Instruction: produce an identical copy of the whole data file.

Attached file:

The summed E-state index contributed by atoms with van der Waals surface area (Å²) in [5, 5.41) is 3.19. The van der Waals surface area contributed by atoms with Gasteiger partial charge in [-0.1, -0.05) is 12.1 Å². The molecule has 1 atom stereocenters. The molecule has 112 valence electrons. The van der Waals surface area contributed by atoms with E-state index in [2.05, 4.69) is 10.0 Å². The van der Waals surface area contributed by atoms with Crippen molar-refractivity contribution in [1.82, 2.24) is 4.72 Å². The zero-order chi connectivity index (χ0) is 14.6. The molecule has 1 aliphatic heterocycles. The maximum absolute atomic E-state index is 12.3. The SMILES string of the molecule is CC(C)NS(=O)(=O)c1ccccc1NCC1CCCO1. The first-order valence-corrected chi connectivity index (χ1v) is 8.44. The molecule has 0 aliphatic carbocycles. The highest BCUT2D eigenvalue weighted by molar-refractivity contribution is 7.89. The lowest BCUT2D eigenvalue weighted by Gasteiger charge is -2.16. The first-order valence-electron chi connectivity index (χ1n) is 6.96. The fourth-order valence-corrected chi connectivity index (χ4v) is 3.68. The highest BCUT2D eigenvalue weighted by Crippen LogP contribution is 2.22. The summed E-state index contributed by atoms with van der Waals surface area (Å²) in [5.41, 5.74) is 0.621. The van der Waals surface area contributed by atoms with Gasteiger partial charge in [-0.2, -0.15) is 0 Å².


The summed E-state index contributed by atoms with van der Waals surface area (Å²) in [5, 5.41) is 3.19. The van der Waals surface area contributed by atoms with Gasteiger partial charge in [-0.1, -0.05) is 12.1 Å². The molecule has 1 atom stereocenters. The molecule has 112 valence electrons. The van der Waals surface area contributed by atoms with E-state index in [2.05, 4.69) is 10.0 Å². The van der Waals surface area contributed by atoms with Crippen molar-refractivity contribution in [1.82, 2.24) is 4.72 Å². The zero-order chi connectivity index (χ0) is 14.6. The molecule has 1 aliphatic heterocycles. The maximum absolute atomic E-state index is 12.3. The SMILES string of the molecule is CC(C)NS(=O)(=O)c1ccccc1NCC1CCCO1. The first-order valence-corrected chi connectivity index (χ1v) is 8.44. The molecule has 0 aliphatic carbocycles. The highest BCUT2D eigenvalue weighted by molar-refractivity contribution is 7.89. The lowest BCUT2D eigenvalue weighted by Gasteiger charge is -2.16. The first-order valence-electron chi connectivity index (χ1n) is 6.96. The fourth-order valence-corrected chi connectivity index (χ4v) is 3.68. The highest BCUT2D eigenvalue weighted by Crippen LogP contribution is 2.22. The summed E-state index contributed by atoms with van der Waals surface area (Å²) in [5.41, 5.74) is 0.621. The van der Waals surface area contributed by atoms with Gasteiger partial charge in [-0.2, -0.15) is 0 Å².